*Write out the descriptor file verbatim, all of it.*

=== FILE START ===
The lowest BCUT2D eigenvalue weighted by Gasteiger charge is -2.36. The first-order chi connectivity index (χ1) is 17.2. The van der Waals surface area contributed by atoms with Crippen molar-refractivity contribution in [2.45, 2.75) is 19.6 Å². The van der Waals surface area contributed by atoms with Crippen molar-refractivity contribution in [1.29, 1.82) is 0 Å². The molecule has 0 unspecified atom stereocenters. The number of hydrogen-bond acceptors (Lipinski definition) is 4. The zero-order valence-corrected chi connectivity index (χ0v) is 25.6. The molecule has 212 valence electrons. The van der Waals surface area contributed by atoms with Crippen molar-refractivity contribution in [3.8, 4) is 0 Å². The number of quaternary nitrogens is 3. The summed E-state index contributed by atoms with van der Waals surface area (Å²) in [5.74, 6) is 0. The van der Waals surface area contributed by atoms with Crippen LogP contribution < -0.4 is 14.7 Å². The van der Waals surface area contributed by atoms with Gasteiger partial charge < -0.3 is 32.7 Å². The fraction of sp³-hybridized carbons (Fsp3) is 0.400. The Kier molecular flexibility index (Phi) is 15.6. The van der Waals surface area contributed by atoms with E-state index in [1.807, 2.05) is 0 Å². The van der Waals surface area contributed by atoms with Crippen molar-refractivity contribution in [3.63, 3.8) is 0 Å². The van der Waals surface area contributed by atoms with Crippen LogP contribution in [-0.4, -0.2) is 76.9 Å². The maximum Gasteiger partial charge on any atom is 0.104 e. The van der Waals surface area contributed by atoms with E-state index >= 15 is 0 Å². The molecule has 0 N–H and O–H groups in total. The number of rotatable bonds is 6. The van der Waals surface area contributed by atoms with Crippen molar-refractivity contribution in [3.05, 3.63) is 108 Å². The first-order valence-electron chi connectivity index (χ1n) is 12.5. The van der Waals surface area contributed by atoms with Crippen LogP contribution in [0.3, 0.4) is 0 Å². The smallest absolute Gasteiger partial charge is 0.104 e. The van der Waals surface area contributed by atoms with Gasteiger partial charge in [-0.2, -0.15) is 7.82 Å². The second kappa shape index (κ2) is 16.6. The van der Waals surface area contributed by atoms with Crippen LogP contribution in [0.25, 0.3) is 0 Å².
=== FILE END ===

The lowest BCUT2D eigenvalue weighted by Gasteiger charge is -2.36. The first-order chi connectivity index (χ1) is 17.2. The van der Waals surface area contributed by atoms with Crippen molar-refractivity contribution in [2.45, 2.75) is 19.6 Å². The van der Waals surface area contributed by atoms with Crippen molar-refractivity contribution in [1.29, 1.82) is 0 Å². The molecule has 0 unspecified atom stereocenters. The number of hydrogen-bond acceptors (Lipinski definition) is 4. The zero-order valence-corrected chi connectivity index (χ0v) is 25.6. The molecule has 212 valence electrons. The van der Waals surface area contributed by atoms with Crippen molar-refractivity contribution in [3.8, 4) is 0 Å². The number of quaternary nitrogens is 3. The summed E-state index contributed by atoms with van der Waals surface area (Å²) in [5.74, 6) is 0. The van der Waals surface area contributed by atoms with Crippen LogP contribution < -0.4 is 14.7 Å². The van der Waals surface area contributed by atoms with Gasteiger partial charge < -0.3 is 32.7 Å². The fraction of sp³-hybridized carbons (Fsp3) is 0.400. The Kier molecular flexibility index (Phi) is 15.6. The van der Waals surface area contributed by atoms with E-state index in [1.807, 2.05) is 0 Å². The van der Waals surface area contributed by atoms with Crippen molar-refractivity contribution in [3.63, 3.8) is 0 Å². The van der Waals surface area contributed by atoms with Crippen LogP contribution in [-0.4, -0.2) is 76.9 Å². The maximum Gasteiger partial charge on any atom is 0.104 e. The van der Waals surface area contributed by atoms with E-state index >= 15 is 0 Å². The molecule has 0 N–H and O–H groups in total. The number of rotatable bonds is 6. The van der Waals surface area contributed by atoms with Crippen molar-refractivity contribution in [3.05, 3.63) is 108 Å². The first-order valence-electron chi connectivity index (χ1n) is 12.5. The van der Waals surface area contributed by atoms with Crippen LogP contribution in [0.3, 0.4) is 0 Å². The smallest absolute Gasteiger partial charge is 0.104 e. The van der Waals surface area contributed by atoms with Gasteiger partial charge in [-0.2, -0.15) is 7.82 Å². The second kappa shape index (κ2) is 16.6. The van der Waals surface area contributed by atoms with Crippen LogP contribution in [0.25, 0.3) is 0 Å².